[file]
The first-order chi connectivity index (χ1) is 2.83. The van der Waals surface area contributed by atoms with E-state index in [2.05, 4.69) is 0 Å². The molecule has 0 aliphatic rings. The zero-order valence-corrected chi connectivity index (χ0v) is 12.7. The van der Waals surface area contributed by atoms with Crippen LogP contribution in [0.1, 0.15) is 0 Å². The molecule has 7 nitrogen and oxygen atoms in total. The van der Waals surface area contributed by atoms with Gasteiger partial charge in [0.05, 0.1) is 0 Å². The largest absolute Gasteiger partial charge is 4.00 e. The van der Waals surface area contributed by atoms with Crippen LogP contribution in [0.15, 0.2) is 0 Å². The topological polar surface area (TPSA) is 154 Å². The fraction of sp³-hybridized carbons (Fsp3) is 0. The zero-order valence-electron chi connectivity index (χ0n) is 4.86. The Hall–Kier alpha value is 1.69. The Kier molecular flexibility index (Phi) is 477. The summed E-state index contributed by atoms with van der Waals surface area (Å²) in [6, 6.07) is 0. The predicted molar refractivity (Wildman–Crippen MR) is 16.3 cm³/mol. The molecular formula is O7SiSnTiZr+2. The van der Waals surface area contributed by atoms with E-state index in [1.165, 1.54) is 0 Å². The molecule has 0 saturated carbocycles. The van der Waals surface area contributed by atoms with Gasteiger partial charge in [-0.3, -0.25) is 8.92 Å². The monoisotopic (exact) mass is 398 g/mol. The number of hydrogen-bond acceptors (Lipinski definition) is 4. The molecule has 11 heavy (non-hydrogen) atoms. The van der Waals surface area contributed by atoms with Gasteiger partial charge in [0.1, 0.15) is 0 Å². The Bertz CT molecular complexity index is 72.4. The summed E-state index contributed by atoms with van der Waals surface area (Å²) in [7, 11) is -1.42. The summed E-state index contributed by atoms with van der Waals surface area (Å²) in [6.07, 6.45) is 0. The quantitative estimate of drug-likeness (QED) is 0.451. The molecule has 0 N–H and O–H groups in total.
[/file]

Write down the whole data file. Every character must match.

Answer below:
The first-order chi connectivity index (χ1) is 2.83. The van der Waals surface area contributed by atoms with E-state index in [2.05, 4.69) is 0 Å². The molecule has 0 aliphatic rings. The zero-order valence-corrected chi connectivity index (χ0v) is 12.7. The van der Waals surface area contributed by atoms with Crippen LogP contribution in [0.1, 0.15) is 0 Å². The molecule has 7 nitrogen and oxygen atoms in total. The van der Waals surface area contributed by atoms with Gasteiger partial charge in [0.05, 0.1) is 0 Å². The largest absolute Gasteiger partial charge is 4.00 e. The van der Waals surface area contributed by atoms with Crippen LogP contribution in [0.15, 0.2) is 0 Å². The topological polar surface area (TPSA) is 154 Å². The fraction of sp³-hybridized carbons (Fsp3) is 0. The zero-order valence-electron chi connectivity index (χ0n) is 4.86. The Hall–Kier alpha value is 1.69. The Kier molecular flexibility index (Phi) is 477. The summed E-state index contributed by atoms with van der Waals surface area (Å²) in [6, 6.07) is 0. The predicted molar refractivity (Wildman–Crippen MR) is 16.3 cm³/mol. The molecular formula is O7SiSnTiZr+2. The van der Waals surface area contributed by atoms with E-state index in [1.165, 1.54) is 0 Å². The molecule has 0 saturated carbocycles. The van der Waals surface area contributed by atoms with Gasteiger partial charge in [-0.3, -0.25) is 8.92 Å². The monoisotopic (exact) mass is 398 g/mol. The number of hydrogen-bond acceptors (Lipinski definition) is 4. The molecule has 11 heavy (non-hydrogen) atoms. The van der Waals surface area contributed by atoms with Gasteiger partial charge in [0.1, 0.15) is 0 Å². The Bertz CT molecular complexity index is 72.4. The summed E-state index contributed by atoms with van der Waals surface area (Å²) in [7, 11) is -1.42. The summed E-state index contributed by atoms with van der Waals surface area (Å²) in [6.07, 6.45) is 0. The quantitative estimate of drug-likeness (QED) is 0.451. The molecule has 0 N–H and O–H groups in total.